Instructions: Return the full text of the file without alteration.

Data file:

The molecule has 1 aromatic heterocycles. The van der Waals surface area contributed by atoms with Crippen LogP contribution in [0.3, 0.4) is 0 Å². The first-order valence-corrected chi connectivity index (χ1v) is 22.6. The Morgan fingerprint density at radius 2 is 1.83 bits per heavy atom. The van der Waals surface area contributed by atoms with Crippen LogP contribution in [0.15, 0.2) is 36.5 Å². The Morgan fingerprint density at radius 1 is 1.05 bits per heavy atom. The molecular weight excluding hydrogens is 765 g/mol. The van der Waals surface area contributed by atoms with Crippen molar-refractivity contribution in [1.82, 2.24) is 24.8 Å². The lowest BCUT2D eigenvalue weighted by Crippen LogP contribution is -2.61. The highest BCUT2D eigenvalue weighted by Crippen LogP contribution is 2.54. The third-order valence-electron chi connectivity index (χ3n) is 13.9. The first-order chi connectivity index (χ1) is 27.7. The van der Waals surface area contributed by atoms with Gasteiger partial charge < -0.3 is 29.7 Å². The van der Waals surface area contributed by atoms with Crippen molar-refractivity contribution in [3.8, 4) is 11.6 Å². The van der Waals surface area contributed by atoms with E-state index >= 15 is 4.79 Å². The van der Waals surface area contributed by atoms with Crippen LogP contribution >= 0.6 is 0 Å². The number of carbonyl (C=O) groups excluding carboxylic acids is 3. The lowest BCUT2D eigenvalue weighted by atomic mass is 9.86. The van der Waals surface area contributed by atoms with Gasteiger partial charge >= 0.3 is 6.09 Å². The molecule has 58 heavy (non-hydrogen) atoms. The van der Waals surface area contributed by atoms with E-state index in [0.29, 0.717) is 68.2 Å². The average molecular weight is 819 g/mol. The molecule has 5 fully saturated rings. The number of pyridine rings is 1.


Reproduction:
The molecule has 1 aromatic heterocycles. The van der Waals surface area contributed by atoms with Crippen LogP contribution in [0.3, 0.4) is 0 Å². The first-order valence-corrected chi connectivity index (χ1v) is 22.6. The Morgan fingerprint density at radius 2 is 1.83 bits per heavy atom. The van der Waals surface area contributed by atoms with Crippen LogP contribution in [0.15, 0.2) is 36.5 Å². The Morgan fingerprint density at radius 1 is 1.05 bits per heavy atom. The molecular weight excluding hydrogens is 765 g/mol. The van der Waals surface area contributed by atoms with Crippen molar-refractivity contribution in [1.82, 2.24) is 24.8 Å². The lowest BCUT2D eigenvalue weighted by Crippen LogP contribution is -2.61. The highest BCUT2D eigenvalue weighted by Crippen LogP contribution is 2.54. The third-order valence-electron chi connectivity index (χ3n) is 13.9. The first-order chi connectivity index (χ1) is 27.7. The van der Waals surface area contributed by atoms with Gasteiger partial charge < -0.3 is 29.7 Å². The van der Waals surface area contributed by atoms with Crippen molar-refractivity contribution in [3.8, 4) is 11.6 Å². The van der Waals surface area contributed by atoms with E-state index >= 15 is 4.79 Å². The van der Waals surface area contributed by atoms with Crippen LogP contribution >= 0.6 is 0 Å². The number of carbonyl (C=O) groups excluding carboxylic acids is 3. The lowest BCUT2D eigenvalue weighted by atomic mass is 9.86. The van der Waals surface area contributed by atoms with Gasteiger partial charge >= 0.3 is 6.09 Å². The molecule has 58 heavy (non-hydrogen) atoms. The van der Waals surface area contributed by atoms with E-state index in [0.29, 0.717) is 68.2 Å². The average molecular weight is 819 g/mol. The molecule has 5 fully saturated rings. The number of pyridine rings is 1.